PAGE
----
The English Music Festival welcomes back the BBC Concert Orchestra to Dorchester Abbey, Oxfordshire to open the thirteenth annual discovery of orchestral, choral and chamber music gems, 24th – 27th May 2019

The annual English Music Festival celebrates the brilliance, innovation, beauty and rich musical heritage of Britain with a strong focus on unearthing overlooked or forgotten masterpieces of the late nineteenth to mid-twentieth century.

Launching the festival at Dorchester Abbey, Oxfordshire this year will be the BBC Concert Orchestra under conductor Martin Yates, who will perform a programme of world première performances of works by Lord Berners and Stanford, Robin Milford’s Symphony and Vaughan Williams’s The Blue Bird, alongside pieces by Delius and Arnold.

Gems of the English choral repertoire are represented in two programmes featuring works by Charles Wood, Stanford, John Ireland, Howells, Parry and Vaughan Williams, Dyson, Finzi, Holst and Howells, performed by the Chapel Choir of Worcester College, Oxford, and the Godwine Choir, along with the Holst Orchestra, under Hilary Davan Wetton.

Intimate chamber recitals featuring works of transformative beauty include song cycles by Herbert Howells, John Ireland, Gerald Finzi and Ian Venables, performed by acclaimed Indian tenor, Anando Mukerjee and Pavel Timofeyevsky. Venables’s Venetian Songs are based on words by the Victorian author and critic, John Addington Symonds, and include The Invitation to the Gondola; the author’s wistful evocation of Venice as ‘a city seen in dreams’.

Taking a step back in time, soprano Sara Stowe with Sam Brown and Matthew Spring present songs and duets from the seventeenth-century by John Dowland and John Daniel performed on lute and viola da gamba. Piano-Duet, Lynn Arnold and Charles Matthews, perform York Bowen, William Alwyn, Delius, Bliss and Donald Tovey, and the powerhouse Piatti String Quartet - prizewinner of the Wigmore Hall International String Quartet Competition - perform Elgar, Britten, Bridge and Walton.

Contemporary music is represented by Israeli-French-British composer Nimrod Borenstein and a new work composed by David Matthews, featuring violinist Rupert Marshall-Luck and the celebrated German pianist, Michael Korstick. Also in this programme is a performance of Elgar’s Violin Sonata using a new urtext edition from G. Henle Verlag, stripping back the editorial layers and errors that found their ways into the hitherto published versions, to bring a fresh new version that is true to Elgar’s intentions.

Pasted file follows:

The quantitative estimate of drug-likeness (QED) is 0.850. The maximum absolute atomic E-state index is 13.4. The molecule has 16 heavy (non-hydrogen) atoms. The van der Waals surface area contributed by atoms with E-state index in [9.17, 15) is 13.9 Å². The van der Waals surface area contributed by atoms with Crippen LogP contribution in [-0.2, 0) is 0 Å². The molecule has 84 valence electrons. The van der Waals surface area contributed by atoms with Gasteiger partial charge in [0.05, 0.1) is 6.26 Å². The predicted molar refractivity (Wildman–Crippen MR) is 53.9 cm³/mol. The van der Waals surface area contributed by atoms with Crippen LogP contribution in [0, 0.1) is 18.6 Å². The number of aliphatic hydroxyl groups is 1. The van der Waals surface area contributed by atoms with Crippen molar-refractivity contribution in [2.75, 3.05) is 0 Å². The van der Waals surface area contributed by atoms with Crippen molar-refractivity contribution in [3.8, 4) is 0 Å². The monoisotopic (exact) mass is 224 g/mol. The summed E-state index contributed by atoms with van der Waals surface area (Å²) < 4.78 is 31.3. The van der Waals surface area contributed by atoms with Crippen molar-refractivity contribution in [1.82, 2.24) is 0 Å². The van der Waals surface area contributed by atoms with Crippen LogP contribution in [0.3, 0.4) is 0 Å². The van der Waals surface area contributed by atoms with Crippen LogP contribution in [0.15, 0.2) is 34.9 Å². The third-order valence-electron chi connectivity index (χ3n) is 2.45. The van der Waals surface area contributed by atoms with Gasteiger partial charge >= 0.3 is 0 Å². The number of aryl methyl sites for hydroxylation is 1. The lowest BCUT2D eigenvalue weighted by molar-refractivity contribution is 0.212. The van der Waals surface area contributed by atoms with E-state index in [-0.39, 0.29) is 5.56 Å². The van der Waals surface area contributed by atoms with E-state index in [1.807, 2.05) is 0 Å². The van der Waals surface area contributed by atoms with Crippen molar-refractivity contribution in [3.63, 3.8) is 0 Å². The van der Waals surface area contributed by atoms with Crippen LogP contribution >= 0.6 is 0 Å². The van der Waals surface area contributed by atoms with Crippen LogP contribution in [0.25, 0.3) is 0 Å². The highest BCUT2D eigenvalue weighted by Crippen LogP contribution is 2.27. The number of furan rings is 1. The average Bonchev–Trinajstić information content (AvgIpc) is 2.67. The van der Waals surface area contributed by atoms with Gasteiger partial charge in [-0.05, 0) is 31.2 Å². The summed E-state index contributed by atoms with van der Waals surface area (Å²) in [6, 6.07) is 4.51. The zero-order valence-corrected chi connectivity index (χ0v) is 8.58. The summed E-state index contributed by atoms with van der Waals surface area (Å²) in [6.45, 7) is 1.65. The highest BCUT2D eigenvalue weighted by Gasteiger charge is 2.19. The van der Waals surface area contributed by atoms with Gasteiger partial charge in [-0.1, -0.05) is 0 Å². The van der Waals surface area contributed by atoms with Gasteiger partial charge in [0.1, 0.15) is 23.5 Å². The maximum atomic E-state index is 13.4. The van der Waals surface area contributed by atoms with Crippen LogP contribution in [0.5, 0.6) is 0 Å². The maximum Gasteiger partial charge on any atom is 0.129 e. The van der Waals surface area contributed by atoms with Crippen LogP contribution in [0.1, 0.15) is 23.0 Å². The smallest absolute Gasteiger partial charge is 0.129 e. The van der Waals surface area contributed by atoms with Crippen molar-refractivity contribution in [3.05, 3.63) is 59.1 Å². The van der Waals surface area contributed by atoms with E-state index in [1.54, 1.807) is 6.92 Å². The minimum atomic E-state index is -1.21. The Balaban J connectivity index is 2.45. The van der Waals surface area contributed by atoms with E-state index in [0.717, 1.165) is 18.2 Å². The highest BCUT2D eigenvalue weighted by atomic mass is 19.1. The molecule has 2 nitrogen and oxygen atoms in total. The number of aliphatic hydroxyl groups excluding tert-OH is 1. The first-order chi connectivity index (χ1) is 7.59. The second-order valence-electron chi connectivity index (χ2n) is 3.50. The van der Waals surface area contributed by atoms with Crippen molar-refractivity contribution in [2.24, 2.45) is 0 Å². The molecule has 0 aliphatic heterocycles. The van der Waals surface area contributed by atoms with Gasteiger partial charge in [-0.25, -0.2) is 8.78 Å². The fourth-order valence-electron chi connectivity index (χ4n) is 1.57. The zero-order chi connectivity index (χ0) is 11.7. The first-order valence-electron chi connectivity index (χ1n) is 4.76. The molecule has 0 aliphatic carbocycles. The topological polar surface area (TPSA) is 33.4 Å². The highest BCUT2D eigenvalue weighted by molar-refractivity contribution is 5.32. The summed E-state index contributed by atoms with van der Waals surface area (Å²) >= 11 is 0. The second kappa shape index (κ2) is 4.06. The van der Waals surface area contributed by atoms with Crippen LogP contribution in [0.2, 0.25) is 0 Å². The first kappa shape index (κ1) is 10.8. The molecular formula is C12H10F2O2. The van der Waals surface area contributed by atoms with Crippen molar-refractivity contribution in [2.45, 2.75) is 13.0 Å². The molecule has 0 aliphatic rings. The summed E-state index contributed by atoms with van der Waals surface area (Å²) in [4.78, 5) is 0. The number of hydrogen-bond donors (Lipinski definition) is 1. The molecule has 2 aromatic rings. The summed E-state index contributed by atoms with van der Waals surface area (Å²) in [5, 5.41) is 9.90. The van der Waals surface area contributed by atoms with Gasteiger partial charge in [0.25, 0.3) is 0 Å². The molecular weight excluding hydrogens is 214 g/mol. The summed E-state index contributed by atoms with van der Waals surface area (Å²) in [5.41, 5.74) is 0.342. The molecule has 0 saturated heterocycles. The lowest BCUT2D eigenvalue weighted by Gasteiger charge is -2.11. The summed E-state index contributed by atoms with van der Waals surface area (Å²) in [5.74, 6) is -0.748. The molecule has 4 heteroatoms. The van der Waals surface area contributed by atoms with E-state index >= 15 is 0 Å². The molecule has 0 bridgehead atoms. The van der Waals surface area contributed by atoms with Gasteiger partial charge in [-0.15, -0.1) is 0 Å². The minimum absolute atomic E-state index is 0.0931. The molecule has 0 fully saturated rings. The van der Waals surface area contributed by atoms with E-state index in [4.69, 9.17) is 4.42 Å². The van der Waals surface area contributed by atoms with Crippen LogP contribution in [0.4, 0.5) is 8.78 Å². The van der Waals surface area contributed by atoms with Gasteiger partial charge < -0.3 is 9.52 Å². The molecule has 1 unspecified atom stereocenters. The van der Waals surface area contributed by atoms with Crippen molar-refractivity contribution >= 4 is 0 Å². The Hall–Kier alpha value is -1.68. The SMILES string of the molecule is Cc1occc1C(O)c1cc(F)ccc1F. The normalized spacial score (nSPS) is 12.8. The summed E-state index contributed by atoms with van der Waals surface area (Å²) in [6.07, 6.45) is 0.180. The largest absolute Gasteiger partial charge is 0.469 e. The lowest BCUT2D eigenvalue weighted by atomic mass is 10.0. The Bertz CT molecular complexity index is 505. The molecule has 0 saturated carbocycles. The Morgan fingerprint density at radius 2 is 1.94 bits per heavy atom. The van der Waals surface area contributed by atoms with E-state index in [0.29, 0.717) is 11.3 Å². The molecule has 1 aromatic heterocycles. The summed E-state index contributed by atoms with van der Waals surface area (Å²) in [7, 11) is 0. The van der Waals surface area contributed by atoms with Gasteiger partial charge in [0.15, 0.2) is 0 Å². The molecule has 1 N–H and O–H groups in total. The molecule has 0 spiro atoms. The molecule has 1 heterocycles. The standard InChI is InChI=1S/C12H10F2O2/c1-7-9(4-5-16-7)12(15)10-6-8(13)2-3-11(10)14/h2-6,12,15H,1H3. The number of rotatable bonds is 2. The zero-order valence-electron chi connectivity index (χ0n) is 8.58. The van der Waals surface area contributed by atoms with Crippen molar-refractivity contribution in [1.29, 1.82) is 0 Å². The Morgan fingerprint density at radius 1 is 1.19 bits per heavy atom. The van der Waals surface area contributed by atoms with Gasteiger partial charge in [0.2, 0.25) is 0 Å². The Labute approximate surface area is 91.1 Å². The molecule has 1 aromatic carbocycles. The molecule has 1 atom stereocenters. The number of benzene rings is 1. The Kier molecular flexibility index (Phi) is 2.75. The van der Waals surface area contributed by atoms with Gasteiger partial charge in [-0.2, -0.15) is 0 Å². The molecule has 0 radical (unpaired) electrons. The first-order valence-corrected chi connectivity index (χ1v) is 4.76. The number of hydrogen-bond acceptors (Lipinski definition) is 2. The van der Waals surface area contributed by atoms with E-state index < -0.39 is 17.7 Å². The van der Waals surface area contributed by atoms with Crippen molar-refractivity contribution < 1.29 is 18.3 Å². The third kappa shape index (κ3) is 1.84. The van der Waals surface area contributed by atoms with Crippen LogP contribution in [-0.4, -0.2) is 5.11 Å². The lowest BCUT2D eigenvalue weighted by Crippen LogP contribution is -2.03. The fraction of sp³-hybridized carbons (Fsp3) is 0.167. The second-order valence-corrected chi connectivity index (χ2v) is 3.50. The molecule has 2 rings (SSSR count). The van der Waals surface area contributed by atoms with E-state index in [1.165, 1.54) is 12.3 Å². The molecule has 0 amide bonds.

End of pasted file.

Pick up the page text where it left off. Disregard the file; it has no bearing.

A performance of Paul Carr’s Stabat Mater coincides with the première recording performed by the English Arts Chorale on the Festival’s own record label, EM Records.

In lighter vein, EMF regulars, the New Foxtrot Serenaders, perform from The Great British Songbook of the 1920’s to the 60’s in their own engaging style. Poetry is also featured, with a recital by actor Lance Pierson in conjunction with Festival Director Em Marshall-Luck, on the theme of composers and music in poetry, and musical poems. The Chamber Ensemble of London under Director, Peter Fisher, bring the festival to a close with characteristic string works by Bainton, Delius, Alwyn, Ireland, Finzi and Vaughan Williams.

Informative and entertaining talks and interviews, setting the composers and music in context, take place in Dorchester Village Hall, and cover English string music; a new version of the Elgar Sonata, and Holst’s final years, while Martin Yates, in discussion with Lewis Foreman, explores the premières he has discovered and that will be performed for the first time on the opening night.

Concerts continue throughout the day and late into the evening, taking place at Dorchester Abbey, Radley College and Sutton Courtenay Church. Characterful local inns provide accommodation and the opportunity for convivial social occasions over lunch and supper, and a convenient mini-bus transfer operates between venues and Didcot Parkway station.

Visit the website to see the festival programme:


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